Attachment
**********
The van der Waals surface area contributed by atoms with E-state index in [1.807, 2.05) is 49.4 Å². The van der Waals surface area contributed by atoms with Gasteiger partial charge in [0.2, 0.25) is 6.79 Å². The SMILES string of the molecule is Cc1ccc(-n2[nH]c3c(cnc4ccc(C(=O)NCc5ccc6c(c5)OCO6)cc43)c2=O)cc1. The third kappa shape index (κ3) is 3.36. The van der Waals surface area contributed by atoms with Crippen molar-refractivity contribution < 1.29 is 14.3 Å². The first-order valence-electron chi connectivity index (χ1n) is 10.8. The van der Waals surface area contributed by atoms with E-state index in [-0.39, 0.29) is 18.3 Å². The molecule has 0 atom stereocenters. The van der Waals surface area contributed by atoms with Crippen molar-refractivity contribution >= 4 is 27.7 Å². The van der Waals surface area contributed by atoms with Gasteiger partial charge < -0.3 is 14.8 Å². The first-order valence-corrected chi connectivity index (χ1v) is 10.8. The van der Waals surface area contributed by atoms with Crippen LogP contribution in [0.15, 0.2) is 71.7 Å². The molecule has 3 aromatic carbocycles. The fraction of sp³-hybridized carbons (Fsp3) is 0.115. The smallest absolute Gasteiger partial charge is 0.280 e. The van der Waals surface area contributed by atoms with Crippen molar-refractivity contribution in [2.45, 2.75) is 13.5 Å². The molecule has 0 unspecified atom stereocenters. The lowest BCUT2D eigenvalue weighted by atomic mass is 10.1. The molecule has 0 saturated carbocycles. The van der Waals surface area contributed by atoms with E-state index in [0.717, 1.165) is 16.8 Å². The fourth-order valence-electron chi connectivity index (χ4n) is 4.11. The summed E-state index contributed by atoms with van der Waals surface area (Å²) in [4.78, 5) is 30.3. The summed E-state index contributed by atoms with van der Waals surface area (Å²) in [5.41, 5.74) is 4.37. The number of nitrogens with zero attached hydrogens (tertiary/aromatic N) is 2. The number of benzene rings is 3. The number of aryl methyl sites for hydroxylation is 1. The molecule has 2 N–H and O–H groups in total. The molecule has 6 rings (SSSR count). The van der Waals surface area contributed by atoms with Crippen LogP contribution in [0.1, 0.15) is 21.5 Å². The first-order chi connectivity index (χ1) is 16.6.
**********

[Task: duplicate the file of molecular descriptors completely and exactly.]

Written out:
The van der Waals surface area contributed by atoms with E-state index in [1.807, 2.05) is 49.4 Å². The van der Waals surface area contributed by atoms with Gasteiger partial charge in [0.2, 0.25) is 6.79 Å². The SMILES string of the molecule is Cc1ccc(-n2[nH]c3c(cnc4ccc(C(=O)NCc5ccc6c(c5)OCO6)cc43)c2=O)cc1. The third kappa shape index (κ3) is 3.36. The van der Waals surface area contributed by atoms with Crippen molar-refractivity contribution < 1.29 is 14.3 Å². The first-order valence-electron chi connectivity index (χ1n) is 10.8. The van der Waals surface area contributed by atoms with E-state index in [-0.39, 0.29) is 18.3 Å². The molecule has 0 atom stereocenters. The van der Waals surface area contributed by atoms with Crippen molar-refractivity contribution >= 4 is 27.7 Å². The van der Waals surface area contributed by atoms with Gasteiger partial charge < -0.3 is 14.8 Å². The first-order valence-corrected chi connectivity index (χ1v) is 10.8. The van der Waals surface area contributed by atoms with Crippen LogP contribution in [0.15, 0.2) is 71.7 Å². The molecule has 3 aromatic carbocycles. The fraction of sp³-hybridized carbons (Fsp3) is 0.115. The smallest absolute Gasteiger partial charge is 0.280 e. The van der Waals surface area contributed by atoms with Crippen molar-refractivity contribution in [2.45, 2.75) is 13.5 Å². The molecule has 0 unspecified atom stereocenters. The lowest BCUT2D eigenvalue weighted by atomic mass is 10.1. The molecule has 0 saturated carbocycles. The van der Waals surface area contributed by atoms with E-state index in [0.717, 1.165) is 16.8 Å². The fourth-order valence-electron chi connectivity index (χ4n) is 4.11. The summed E-state index contributed by atoms with van der Waals surface area (Å²) in [4.78, 5) is 30.3. The summed E-state index contributed by atoms with van der Waals surface area (Å²) in [5.41, 5.74) is 4.37. The number of nitrogens with zero attached hydrogens (tertiary/aromatic N) is 2. The number of benzene rings is 3. The number of aryl methyl sites for hydroxylation is 1. The molecule has 2 N–H and O–H groups in total. The molecule has 6 rings (SSSR count). The van der Waals surface area contributed by atoms with Crippen LogP contribution in [0.1, 0.15) is 21.5 Å². The first-order chi connectivity index (χ1) is 16.6.